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Mia Love • Raking in campaign cash
Retiring Matheson’s fundraising slows, while Love rakes it in

First Published Feb 01 2014 10:26 am • Last Updated Feb 01 2014 11:14 pm

Washington • Rep. Jim Matheson’s fundraising slowed but didn’t stop after he decided against seeking another House term in 2014 and may instead turn his sights toward a run at governor or the U.S. Senate.

He raised $28,100 after his surprise Dec. 17 announcement and he cashed another $19,000 in checks the day before. All told, Utah’s highest-profile Democrat raised $117,600 in the last three months of 2013, according to the latest campaign finance reports.

At a glance

Congressional fundraising

Here is the breakdown on the campaign finance reports that cover October 1 through Dec. 31, 2013

District 1 » (Ogden, Brigham City, Logan)

Rep. Rob Bishop, R

Raised » $45,800

Spent » $17,600

Cash on hand » $79,000

Donna McAleer, D

Raised » $55,300

Spent » $12,100

Cash on hand » $44,400

Peter Clemens, D

Raised » $6,700

Spent » $10,500

Cash on hand » $5,500

District 2 » (Salt Lake City, Tooele, Cedar City, St. George)

Rep. Chris Stewart, R

Raised » $115,300

Spent » $42,300

Cash on hand » $170,100

District 3 » (Provo, Price, Moab)

Rep. Jason Chaffetz, R

Raised » $85,200

Spent » $95,200

Cash on hand » $165,500

District 4 » (West Valley City, West Jordan, Nephi)

Rep. Jim Matheson, D — RETIRING

Raised » $117,600

Spent » $52,900

Cash on hand » $743,100

Mia Love, R

Raised » $516,300

Spent » $472,000

Cash on hand » $716,117

Bob Fuehr, R

Raised » $146,500

Spent » $33,300

Cash on hand » $117,400

Source: Federal Election Commission

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That’s a sharp slowdown from the rest of the year, when Matheson topped $250,000 in receipts every quarter. He ended 2013 with $743,100 in available cash, which he could use for a future federal run — say against Sen. Mike Lee in 2016 or for the seat now held by Sen. Orrin Hatch, who said he isn’t running again in 2018 — or he could divert it into a state account and run for governor in 2016 if he chooses to do so.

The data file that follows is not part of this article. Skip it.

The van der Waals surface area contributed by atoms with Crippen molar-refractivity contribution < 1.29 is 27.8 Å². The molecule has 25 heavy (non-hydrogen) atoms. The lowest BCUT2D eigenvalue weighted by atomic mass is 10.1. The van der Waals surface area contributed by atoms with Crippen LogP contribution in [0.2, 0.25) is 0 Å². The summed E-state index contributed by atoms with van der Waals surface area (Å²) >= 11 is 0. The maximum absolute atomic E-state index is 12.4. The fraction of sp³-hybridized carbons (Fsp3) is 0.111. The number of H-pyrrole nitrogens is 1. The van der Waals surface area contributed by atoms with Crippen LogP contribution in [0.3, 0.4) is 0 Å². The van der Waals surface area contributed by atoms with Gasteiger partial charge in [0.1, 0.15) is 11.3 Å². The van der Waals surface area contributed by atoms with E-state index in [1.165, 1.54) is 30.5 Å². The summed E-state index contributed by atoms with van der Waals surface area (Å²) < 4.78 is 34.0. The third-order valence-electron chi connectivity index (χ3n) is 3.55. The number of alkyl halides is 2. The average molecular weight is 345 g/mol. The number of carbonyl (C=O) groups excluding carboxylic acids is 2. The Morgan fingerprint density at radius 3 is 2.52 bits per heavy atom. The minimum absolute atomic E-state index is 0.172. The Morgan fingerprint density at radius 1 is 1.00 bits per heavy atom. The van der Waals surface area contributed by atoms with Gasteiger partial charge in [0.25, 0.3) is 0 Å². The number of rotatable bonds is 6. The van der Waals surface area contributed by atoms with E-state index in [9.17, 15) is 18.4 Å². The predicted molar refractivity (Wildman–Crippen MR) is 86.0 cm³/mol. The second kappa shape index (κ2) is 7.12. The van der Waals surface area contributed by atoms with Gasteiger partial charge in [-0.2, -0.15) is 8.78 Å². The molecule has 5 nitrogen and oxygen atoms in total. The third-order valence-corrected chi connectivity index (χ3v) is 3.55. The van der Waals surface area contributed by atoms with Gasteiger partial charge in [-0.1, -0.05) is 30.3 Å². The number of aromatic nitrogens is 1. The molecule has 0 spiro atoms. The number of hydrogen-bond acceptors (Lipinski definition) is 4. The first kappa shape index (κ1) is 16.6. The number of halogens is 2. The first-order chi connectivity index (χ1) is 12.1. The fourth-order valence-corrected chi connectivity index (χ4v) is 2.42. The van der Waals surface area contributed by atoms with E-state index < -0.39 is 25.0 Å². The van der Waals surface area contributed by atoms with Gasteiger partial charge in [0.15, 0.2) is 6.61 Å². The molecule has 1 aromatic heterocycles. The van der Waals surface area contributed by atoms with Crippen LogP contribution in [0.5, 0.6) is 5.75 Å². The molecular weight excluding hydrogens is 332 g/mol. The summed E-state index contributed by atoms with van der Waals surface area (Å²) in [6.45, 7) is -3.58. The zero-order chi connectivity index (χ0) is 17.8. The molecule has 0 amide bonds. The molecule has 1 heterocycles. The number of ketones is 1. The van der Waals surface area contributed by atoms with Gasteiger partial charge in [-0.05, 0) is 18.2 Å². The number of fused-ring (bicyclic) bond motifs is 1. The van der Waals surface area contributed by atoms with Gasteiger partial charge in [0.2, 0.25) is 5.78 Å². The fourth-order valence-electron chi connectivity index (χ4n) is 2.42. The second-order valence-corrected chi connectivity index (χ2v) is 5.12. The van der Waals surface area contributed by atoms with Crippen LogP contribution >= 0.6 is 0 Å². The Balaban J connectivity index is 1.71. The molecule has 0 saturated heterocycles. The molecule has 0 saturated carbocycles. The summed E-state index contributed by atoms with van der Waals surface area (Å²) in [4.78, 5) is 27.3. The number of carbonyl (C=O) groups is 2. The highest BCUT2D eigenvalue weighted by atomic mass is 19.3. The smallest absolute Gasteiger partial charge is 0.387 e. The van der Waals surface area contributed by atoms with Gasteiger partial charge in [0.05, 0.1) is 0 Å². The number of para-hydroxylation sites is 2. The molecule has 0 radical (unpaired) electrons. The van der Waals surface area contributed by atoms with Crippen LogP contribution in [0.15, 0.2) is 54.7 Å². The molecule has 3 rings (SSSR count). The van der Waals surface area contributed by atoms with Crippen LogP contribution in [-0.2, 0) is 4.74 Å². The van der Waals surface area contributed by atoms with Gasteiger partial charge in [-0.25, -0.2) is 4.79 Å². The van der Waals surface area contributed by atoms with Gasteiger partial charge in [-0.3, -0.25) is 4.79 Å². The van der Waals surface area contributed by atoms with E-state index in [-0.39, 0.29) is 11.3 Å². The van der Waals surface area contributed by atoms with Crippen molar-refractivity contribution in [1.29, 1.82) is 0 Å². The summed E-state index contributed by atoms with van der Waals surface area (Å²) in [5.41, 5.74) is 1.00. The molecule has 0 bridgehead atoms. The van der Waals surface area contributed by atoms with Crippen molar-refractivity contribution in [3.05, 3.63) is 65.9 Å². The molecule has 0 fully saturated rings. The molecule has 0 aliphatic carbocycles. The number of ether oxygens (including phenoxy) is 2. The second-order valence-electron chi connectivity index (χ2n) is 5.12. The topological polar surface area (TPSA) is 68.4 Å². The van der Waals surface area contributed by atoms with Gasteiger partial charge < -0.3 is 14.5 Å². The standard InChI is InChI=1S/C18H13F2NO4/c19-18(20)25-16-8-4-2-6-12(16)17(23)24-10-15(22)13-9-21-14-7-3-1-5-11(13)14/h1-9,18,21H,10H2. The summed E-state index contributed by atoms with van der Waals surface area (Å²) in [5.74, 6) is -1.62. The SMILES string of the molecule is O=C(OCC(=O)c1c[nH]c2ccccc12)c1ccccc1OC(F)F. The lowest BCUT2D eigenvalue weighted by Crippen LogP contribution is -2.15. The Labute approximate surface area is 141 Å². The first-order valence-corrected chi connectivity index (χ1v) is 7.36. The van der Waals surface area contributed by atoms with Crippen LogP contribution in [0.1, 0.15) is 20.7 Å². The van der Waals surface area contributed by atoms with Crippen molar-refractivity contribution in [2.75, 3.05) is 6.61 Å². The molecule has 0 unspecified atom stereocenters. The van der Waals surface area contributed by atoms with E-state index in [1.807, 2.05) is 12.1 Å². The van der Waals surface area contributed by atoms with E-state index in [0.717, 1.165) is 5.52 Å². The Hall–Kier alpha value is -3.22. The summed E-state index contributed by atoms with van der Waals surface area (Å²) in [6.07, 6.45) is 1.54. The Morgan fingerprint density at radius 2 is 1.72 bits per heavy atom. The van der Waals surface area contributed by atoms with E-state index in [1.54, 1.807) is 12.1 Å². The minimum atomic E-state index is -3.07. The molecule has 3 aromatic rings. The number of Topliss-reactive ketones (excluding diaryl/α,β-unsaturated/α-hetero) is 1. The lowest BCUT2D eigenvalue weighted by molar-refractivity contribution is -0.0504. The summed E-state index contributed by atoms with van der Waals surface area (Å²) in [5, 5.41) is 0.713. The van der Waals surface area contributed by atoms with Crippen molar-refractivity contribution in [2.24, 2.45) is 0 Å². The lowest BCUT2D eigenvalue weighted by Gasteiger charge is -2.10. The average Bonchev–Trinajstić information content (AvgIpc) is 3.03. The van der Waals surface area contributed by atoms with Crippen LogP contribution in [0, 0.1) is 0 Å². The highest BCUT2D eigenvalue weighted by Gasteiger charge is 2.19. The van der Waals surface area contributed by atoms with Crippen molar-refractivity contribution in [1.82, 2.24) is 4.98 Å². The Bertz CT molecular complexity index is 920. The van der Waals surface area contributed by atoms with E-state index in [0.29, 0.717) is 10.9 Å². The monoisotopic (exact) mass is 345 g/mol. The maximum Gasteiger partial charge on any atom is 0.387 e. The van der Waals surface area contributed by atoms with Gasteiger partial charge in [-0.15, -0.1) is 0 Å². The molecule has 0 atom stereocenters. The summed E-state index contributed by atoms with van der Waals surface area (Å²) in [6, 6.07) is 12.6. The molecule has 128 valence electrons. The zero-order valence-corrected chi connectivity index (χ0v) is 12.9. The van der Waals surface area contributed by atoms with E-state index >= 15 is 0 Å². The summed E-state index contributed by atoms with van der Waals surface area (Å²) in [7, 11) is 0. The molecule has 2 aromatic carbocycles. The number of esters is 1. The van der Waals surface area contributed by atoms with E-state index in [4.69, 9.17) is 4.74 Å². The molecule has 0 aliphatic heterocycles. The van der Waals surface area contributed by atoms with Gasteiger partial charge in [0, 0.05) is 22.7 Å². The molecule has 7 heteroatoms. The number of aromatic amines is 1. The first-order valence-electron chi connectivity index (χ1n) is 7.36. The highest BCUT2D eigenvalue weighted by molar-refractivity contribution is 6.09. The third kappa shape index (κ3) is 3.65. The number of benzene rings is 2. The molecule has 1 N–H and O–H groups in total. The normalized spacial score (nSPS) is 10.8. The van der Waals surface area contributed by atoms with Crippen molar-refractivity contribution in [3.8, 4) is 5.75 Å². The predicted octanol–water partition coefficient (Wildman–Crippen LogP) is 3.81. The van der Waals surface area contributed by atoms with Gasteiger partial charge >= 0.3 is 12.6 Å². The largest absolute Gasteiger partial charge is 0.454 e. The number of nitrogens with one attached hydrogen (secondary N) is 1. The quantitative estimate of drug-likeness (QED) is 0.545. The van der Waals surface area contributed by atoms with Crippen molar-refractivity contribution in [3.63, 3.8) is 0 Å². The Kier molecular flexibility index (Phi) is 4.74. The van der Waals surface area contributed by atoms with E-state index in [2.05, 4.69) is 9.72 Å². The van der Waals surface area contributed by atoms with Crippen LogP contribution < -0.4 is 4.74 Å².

Matheson says those are decisions for another day and he’s focused on finishing out his last year in Congress. In the meantime, others are angling to replace him.

Mia Love, a Republican who narrowly lost to Matheson in 2012, kept up a torrid fundraising pace, bringing in $516,300 in late 2013. It was the second quarter in a row where she raised more than half a million dollars. But money was going out almost as fast as it was coming in and she ended up adding just $45,000 to her account balance. She has $716,100 in available funds.

Matheson raises the bulk of his funds from political action committees of corporations, unions and associations, a source readily available to incumbents, but rarely to challengers. Love has built a nationwide small-dollar fundraising machine, predicated on sending out mass mailers and collecting contributions as small as $1.

Love spent at least $300,000 on campaign mailers from October to December. They apparently worked. Her campaign announced it received money from 9,780 individual donors. By law she only has to identify people whose cumulative contributions have topped $200. Of those people, only 62 were from Utah.

In a statement, Love said she’s focused on fiscal discipline and Utah’s 4th Congressional District, which stretches along the west side of Salt Lake and Utah counties.

"I’m out every day visiting with Fourth District voters and listening to their concerns," she said. "The contributions that we receive will help us to further reach out to all voters across the district."

Love now has nine paid campaign staffers, including Dave Hansen, who led Hatch’s high-priced 2012 reelection effort. With Matheson out, she now has to worry about other Republicans jumping into the race. So far, the only one who has is Bob Fuehr, a former executive with US West who also ran a dark-horse campaign in 2012.


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Fuehr is largely self-funding his second congressional bid, loaning his effort $144,000 in late 2013. He ended the year with $117,400 to spend.

Doug Owens, the son of the late Rep. Wayne Owens, D-Utah, plans to seek the Democratic nomination in the 4th District, a decision he made in late January. He didn’t file a campaign finance report. Neither did Luz Robles, the Democratic state senator from Salt Lake City, who has announced she will challenge freshman Rep. Chris Stewart in the state’s 2nd Congressional District.

Stewart had his best fundraising quarter of his first term in office. He pulled in $115,300 in contributions and now has $170,100 to use in his campaign.

In the state’s two most conservative districts, Rep. Jason Chaffetz, who represents the 3rd Congresional District, has no challengers so far, while Rep. Rob Bishop, R-Utah, in the 1st Congressional District, has two.

Bishop who historically spends little energy raising money has $79,000 in available cash, while Donna McAleer, his 2012 Democratic opponent, has $44,400. Peter Clemens, another Democrat in the race has $5,500.

Sen. Mike Lee’s favorability numbers declined after he helped lead the strategy that resulted in a government shutdown. He isn’t up for reelection in 2016 and appears to be trying to get a jump on his fundraising Like Mia Love, Lee tried to build a grassroots fundraising effort in late 2013. He raised $390,400 in the fundraising period, his best as a sitting senator, and spent $247,300 on what his campaign terms "prospecting." He had $229,800 in available funds.

mcanham@sltrib.com

Twitter: @mattcanham



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